My view is do what you can. Protect youself from theives stealing information that will result in financial or reputational loss to you and your family and accept it is not possible to obtain absolute privacy in a digital world.
I use the same principles I'd apply to securing my home. Good locks, windows and doors. A good alarm system and keep the gardens well lit. That is done in the hope it puts the casual/opportunist burglars off but I know the determined will get in if they target me specifically. That is mitigated by the knowledge I have nothing worth targeting. If I did the precaution level would be higher.
For on-line security make sure you use decent protection software, avoid the dark side and don't keep anything you don't want others to see on you're hard drives. Again a determined attacker could get in but the question why they'd want to remains.
Someone wants to attack me outside my home none of the precautions I've taken to protect my home will help me. Similarly all the precautions I take to secure privacy on-line don't help me when banks, employers, companies I transact with, ISPs, security vendors, VPN providers even are subject to disclosure rules that would expose my life to authorities anyway.
Also I'm from the UK and we don't have a constitution that is inviolate. I understand that it is sacred to many Americans and anything that goes against it's principles is staunchly opposed. You are supposed to have series of checks and balances that protect you from governments.
We don't. We have a series of laws, some from antiquity, and a legal system that provides for our civil liberties. Laws are amended to suit the requirements of the time. They are passed by parliament and becuase of our first past the post version of democracy end up being built based on the requirements of the biggest party, currently the Conservatives (for our sins) but all major parties are aligned on this.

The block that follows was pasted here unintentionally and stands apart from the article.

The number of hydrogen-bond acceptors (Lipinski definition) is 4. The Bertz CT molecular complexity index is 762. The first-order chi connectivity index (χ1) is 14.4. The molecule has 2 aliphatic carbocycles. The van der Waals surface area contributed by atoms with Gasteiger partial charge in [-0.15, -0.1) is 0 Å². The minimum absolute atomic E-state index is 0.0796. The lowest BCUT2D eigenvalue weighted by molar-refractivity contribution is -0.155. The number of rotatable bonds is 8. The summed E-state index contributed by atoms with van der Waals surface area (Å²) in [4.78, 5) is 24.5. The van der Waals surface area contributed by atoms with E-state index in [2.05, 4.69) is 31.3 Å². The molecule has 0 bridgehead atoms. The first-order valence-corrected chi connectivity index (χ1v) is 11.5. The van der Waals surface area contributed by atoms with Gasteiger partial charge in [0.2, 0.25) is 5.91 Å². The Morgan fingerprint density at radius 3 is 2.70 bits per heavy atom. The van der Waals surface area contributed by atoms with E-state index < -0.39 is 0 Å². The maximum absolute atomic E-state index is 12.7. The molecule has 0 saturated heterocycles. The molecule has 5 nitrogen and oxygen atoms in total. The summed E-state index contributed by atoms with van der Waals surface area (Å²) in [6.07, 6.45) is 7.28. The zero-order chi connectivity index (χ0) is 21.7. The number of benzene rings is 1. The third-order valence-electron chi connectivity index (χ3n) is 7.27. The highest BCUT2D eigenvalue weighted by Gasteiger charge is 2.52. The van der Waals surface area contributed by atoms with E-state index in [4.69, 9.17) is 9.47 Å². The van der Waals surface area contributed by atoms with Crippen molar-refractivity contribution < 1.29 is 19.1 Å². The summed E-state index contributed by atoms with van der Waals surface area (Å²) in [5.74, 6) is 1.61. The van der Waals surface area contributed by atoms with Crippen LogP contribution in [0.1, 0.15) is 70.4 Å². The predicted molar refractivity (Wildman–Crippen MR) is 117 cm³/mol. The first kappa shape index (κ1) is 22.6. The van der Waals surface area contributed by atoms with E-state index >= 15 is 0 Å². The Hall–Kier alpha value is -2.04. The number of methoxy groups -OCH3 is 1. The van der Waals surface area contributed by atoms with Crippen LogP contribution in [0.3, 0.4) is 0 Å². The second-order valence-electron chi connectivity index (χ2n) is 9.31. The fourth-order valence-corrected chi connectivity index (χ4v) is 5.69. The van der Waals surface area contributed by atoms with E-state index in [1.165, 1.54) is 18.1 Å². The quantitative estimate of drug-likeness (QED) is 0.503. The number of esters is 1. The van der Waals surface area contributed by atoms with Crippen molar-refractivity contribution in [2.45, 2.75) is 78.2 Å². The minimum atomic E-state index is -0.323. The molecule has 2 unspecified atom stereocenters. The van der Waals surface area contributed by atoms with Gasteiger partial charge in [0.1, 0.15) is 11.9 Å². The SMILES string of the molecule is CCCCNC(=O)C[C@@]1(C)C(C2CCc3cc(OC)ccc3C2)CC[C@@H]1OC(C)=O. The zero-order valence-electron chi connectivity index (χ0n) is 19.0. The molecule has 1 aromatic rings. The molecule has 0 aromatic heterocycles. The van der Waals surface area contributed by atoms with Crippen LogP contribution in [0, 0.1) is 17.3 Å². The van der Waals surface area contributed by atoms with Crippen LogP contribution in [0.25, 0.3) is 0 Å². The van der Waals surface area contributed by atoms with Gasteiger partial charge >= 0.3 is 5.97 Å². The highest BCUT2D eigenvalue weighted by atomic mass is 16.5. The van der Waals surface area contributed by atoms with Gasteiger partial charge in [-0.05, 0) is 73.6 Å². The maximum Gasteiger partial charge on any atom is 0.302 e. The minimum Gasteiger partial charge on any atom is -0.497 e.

What we share though is that the only way to change views on this is for voters to let politicians know it is not acceptable by withdrawing their vote. Post PRISM there is no move towards this. Why?, because it's not top priority for most, therefore it won't change. Democracy at work.
Realism not defeatism.
Yeah, I still use Gmail. If anyone fights back against NSA spying and actually is at success at making it more difficult, it's going to be Google. Does that mean I'm comfortable with letting Google siphon my data for their company profit? Absolutely not. However, other alternatives will do the same thing and MS tends to not be very open about their policies. There is no practical..and I do mean practical, very different from impossible..way to avoid someone gathering and/or making a profit off your data. If Google and the NSA won't do it, your ISP will. If they don't do it, any number of the services you sign up for whether online or off, will do it. At some point in time, you're gonna dance with the devil. Just do what you can to not get burned too badly.
I still use both although I have a preference for Outlook's layout over Gmail. I would state 3 reasons.
1. Convenience. Pretty much accessible across various OS platforms and devices.
2. Common use. People I know and exchange mails with use either one (or both) of these services. It is almost like a de facto standard regardless of whether I agree with it or not.
3. Long-term sustainability. It's Microsoft and Google we're talking about here so I don't really have to explain, do I?
As for Prism, if I was
a lawyer, doctor, journalist or activist, my risk levels would be much higher and warrant an urgent need to use more private/anonymous means and services. Right now, I choose to put convenience and practical needs over my privacy concerns. I am more of a pragmatist than an idealist.
Hotmail was the first provider that I had gotten, almost a couple of decades ago now.. So, unfortunately, I still have it; though I try not to use it (at least not 4 anything important )
Also I thought that tormail.org/ was gone, but apparently it's back:
^ still have my main email, from the looks of it..
Using the Tor Browser Bundle @
Edit: Oh, yea! Yahoo! closed down my *main* business email address, some months ago, citing "TOS violation" and I've been unsuccessful in getting a reply from them, trying to find a resolution for the fact that Yahoo! threw my life away.. but, wasn't able to get any other reply back - other than a few generic replies, about how I "violated" the Terms (what does that even mean, violated, lol) and how it's over.
(Used that address for many years, for business and personal mail; had many, many contacts there - previous bosses, colleagues, etc. All gone, forever)
.. Not to mention, how one can't contact them directly - to get any kind of support - but, have to go through various online forms; where it's hardly possible to include previous correspondence. Terrible, it's been a horribly bad experience: let it be a warning, for anyone wanting to join Yahoo! Meh
I've saved all of the letters && their replies, btw.
I have never used Google as my main email; I have 14 email addresses, each one for different purpose or interest. My main is with my ISP.